A record number of babies have been born at the Northern Hospital in the past 12 months.
The number of births at the Epping hospital has almost doubled in the space of five years – from 2352 births in the 2010-11 financial year to 3420 in the financial year just ended, an increase of more than 45 per cent.
Northern Health chief executive officer Janet Crompton said the jump reflected massive population growth in the outer northern suburbs.
“Northern Health is situated in a rapidly growing community,” she said.
“We are predicting an eight per cent growth in maternity over the next 12 months.”
Each year for the past five financial years, the hospital has witnessed average increases of almost 10 per cent in the number of children born.
According to Whittlesea council’s latest growth statistics bulletin, in 2014 the estimated residential population grew by 8130 people, or 156 people each week.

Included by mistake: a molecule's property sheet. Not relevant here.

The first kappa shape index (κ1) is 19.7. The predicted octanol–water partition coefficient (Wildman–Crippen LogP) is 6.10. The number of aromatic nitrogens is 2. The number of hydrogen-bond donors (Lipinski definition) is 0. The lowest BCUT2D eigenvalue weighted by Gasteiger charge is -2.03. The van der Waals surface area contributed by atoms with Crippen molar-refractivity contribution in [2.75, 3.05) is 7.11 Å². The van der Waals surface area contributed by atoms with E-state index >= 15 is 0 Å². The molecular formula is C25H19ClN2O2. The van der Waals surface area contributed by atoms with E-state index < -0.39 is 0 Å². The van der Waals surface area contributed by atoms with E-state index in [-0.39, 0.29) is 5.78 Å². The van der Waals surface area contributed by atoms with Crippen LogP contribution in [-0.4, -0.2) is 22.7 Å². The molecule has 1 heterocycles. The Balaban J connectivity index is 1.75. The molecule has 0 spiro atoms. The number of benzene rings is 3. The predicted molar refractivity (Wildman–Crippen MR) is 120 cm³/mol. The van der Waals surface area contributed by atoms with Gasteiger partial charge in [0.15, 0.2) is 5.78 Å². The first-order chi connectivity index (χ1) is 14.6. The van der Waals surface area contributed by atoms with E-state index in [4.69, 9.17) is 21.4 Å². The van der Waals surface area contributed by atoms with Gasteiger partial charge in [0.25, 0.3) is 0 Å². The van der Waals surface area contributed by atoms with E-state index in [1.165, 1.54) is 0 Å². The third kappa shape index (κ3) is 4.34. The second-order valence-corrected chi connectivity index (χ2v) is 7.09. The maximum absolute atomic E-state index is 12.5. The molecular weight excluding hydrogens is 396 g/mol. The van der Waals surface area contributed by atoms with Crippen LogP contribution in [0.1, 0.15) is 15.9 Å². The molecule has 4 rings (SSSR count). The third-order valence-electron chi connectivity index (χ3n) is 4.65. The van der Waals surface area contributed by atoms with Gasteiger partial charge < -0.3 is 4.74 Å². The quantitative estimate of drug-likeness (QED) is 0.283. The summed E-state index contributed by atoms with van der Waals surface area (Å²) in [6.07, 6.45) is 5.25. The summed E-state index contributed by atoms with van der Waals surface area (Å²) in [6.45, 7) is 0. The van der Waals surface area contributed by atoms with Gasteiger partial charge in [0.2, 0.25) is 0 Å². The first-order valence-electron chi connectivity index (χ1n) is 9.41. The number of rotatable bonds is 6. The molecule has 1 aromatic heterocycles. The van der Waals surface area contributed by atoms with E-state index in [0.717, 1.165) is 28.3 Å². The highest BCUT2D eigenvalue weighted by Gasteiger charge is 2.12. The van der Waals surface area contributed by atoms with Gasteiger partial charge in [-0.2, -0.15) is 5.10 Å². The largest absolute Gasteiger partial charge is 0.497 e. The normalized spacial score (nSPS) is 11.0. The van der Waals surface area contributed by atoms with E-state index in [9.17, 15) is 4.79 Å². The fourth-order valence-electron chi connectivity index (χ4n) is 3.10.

The council’s population forecast predicts high growth in the next two years, with an average increase of 8228 people each year until 2017.
Northern Hospital’s record closely follows the Australian Bureau of Statistics’ latest population figures that show South Morang is the fastest-growing suburb in the nation.
In the year to June, 2013, 80 people a week moved into South Morang.
Whittlesea is the third-largest and fastest- growing local government area in Victoria, behind Melbourne and Wyndham, according to ABS statistics.
Sarah Stewart, of the Australian College of Midwives, said Northern Hospital’s growth in births was to be expected.
“The area is attracting more and more young people so it’s only natural that birth rates in the area spike,” said Ms Stewart, who has been a midwife for more than 30 years.
Westpac’s 2015 First Home Buyers report (full story on page 3) reveals that Epping is the ninth-most-popular suburb for first-home buyers in the state.
The bank’s head of retail and banking products and services, Andy Kerr, said the federal government’s First Home Owners Grant scheme, which offers $15,000 to people purchasing new homes, was attracting young couples and families to the new housing estates in the northern growth corridor.